officers to be certified by the Council.  Thus, these officers would           
not be able to carry a concealed handgun.  And finally, people who             
are specially commissioned for undercover police work would not be             
able to carry a concealed handgun.  While the Legislature may not              
have intended this result, this bill effectively removes the ability of        
law enforcement administrators to manage personnel.                            
The bill would allow concealed handguns to be carried into places              
where common sense says they simply should not be allowed:                     
police departments, airports, Alaska Marine Highway vessels,                   
government offices and, particularly problematic, facilities providing         
services to victims of domestic violence and sexual assault.  The              
Legislature attempted to deal with the last category by adding to the          
weapons misconduct statute the prohibition of carrying a concealed             
weapon into a domestic violence or sexual assault shelter that                 
receives funding from the state.  However, it would be legal to carry          
a concealed weapon into federally or locally funded shelters and into          
buildings offering domestic violence programs.  Not only does this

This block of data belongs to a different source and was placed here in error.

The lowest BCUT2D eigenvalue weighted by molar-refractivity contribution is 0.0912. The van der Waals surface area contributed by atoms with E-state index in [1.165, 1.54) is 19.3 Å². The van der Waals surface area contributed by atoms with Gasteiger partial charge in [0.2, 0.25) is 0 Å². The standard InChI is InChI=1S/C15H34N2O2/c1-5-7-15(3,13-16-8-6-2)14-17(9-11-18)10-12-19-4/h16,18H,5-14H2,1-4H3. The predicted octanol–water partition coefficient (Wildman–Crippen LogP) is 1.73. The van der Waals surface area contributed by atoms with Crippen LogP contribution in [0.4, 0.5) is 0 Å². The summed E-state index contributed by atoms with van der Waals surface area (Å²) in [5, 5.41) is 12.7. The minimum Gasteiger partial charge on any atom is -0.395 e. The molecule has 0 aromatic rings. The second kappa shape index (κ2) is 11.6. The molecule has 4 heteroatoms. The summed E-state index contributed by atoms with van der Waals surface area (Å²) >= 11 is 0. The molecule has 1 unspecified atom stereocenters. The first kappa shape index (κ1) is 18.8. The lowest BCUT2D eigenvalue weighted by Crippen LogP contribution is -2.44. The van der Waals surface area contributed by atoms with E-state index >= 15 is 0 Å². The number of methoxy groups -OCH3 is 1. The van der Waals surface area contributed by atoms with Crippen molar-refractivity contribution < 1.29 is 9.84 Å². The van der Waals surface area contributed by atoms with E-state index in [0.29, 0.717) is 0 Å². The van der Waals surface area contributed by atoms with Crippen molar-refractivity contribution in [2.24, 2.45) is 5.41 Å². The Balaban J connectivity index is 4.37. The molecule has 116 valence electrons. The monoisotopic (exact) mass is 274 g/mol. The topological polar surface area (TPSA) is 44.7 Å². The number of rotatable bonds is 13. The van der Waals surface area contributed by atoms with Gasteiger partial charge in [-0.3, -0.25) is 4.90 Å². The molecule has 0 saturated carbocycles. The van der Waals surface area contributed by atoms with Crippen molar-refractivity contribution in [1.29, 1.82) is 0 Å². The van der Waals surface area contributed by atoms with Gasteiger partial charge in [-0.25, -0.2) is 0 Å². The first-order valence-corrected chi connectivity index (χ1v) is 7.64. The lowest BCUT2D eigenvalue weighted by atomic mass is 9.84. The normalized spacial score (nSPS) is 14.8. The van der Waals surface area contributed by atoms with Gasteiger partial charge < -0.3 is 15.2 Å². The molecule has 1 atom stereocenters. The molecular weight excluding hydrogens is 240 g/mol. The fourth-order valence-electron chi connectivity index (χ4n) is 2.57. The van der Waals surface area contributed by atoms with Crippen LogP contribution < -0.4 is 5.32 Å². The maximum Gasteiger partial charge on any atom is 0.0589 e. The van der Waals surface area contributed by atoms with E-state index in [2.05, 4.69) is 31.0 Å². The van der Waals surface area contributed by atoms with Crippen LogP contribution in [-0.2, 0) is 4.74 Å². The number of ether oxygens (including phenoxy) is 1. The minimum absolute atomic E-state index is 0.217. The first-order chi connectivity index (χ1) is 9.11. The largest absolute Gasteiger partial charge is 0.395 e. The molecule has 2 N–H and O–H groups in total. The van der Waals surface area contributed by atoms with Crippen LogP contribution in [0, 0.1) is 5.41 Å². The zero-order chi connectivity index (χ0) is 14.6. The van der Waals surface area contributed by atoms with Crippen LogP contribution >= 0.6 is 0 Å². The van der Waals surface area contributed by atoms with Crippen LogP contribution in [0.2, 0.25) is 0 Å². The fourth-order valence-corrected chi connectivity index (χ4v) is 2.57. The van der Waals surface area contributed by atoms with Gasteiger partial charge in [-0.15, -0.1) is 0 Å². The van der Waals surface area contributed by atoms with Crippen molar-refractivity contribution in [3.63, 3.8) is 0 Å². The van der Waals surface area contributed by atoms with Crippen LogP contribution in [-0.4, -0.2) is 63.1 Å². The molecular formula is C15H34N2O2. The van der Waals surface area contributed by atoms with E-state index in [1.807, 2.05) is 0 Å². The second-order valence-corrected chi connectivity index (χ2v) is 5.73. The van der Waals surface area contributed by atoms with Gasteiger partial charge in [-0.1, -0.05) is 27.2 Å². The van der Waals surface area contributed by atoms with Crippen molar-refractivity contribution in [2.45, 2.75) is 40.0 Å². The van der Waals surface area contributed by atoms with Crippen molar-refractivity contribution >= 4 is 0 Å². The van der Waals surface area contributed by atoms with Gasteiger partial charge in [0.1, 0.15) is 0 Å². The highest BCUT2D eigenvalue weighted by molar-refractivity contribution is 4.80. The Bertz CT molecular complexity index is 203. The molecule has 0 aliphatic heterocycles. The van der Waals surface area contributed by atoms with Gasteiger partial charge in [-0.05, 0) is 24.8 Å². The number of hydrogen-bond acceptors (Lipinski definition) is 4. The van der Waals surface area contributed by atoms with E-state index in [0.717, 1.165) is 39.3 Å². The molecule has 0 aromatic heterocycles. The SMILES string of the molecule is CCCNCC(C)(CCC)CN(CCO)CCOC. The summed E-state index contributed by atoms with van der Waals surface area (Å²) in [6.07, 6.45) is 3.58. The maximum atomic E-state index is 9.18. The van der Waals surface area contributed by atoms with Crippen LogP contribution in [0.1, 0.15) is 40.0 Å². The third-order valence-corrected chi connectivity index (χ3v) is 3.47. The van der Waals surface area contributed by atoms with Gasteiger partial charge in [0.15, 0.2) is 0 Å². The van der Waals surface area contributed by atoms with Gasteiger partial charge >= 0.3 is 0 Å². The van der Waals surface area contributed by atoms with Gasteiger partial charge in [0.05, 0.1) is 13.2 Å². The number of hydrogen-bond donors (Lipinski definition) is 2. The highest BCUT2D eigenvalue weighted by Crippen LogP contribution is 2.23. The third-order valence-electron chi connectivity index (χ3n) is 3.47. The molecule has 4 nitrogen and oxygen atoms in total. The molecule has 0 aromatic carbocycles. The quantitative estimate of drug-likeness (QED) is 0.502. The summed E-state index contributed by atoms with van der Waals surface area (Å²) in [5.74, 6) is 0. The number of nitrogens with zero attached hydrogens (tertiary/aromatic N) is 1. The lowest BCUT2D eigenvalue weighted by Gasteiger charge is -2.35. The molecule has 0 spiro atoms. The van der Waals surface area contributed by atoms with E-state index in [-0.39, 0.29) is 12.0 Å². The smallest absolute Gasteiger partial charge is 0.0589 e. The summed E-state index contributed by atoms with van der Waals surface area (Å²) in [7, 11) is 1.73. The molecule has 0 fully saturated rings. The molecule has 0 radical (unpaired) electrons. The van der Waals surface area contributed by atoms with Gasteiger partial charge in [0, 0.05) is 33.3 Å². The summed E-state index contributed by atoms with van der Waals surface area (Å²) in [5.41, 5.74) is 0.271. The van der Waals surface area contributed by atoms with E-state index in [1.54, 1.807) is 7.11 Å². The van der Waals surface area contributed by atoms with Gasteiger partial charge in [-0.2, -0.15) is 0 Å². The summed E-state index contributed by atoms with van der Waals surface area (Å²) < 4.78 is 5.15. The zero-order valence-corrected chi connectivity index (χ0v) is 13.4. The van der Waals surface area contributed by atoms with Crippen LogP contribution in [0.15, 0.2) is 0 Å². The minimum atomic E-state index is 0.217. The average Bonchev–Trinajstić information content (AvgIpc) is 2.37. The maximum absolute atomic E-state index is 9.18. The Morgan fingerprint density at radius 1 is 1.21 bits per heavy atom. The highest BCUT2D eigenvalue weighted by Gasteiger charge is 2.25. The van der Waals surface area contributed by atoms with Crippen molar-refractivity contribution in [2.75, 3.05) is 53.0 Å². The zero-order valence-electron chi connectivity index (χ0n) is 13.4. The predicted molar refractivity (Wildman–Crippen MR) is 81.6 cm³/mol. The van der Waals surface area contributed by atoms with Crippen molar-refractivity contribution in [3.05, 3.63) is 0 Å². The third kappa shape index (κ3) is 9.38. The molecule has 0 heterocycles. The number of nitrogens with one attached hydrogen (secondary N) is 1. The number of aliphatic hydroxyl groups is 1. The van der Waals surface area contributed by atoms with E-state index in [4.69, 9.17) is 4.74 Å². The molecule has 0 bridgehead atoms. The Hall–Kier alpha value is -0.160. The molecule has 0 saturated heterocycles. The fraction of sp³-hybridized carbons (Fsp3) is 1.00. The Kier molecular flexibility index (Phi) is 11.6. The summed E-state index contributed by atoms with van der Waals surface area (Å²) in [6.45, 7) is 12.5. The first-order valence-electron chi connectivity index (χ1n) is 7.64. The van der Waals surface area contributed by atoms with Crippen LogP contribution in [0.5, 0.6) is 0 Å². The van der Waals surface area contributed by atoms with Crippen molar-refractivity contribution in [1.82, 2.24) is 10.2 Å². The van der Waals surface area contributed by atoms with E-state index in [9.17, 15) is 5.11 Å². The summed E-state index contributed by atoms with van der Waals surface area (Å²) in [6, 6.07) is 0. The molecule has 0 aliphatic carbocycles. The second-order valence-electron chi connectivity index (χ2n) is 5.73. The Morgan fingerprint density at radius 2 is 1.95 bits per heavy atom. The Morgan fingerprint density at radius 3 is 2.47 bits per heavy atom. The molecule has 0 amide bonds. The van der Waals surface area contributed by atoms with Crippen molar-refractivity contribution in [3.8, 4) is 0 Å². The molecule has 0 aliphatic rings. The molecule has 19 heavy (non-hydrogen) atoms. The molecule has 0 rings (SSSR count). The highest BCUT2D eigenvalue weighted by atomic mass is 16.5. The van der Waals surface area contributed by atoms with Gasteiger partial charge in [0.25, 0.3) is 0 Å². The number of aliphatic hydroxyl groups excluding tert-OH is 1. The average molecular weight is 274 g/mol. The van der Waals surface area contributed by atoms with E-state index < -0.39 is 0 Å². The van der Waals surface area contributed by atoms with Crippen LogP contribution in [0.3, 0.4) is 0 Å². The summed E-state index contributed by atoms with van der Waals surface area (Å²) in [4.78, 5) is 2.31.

raise constitutional fairness questions, but enforcement would be very         
difficult because the state would have to prove beyond a reasonable            
doubt that the person who entered the shelter knew or should have              
known it was state funded.                                                     
During the legislative debate, it was claimed that although the bill           
would allow concealed handguns to be carried where current law                 
prohibits them, buildings could be posted with signs prohibiting               
concealed weapons, and persons who violate the posted signs could              
be arrested for criminal trespass.  While this is true for private             
buildings that are not open to the public, it is not true for public           
buildings such as the legislature, police departments, and government          
offices.  Further, quasi-public areas, such as commercial                      
establishments  and  shopping  malls,  are usually treated like public         

1997-07-10                     Senate Journal                      Page 2103
SB 141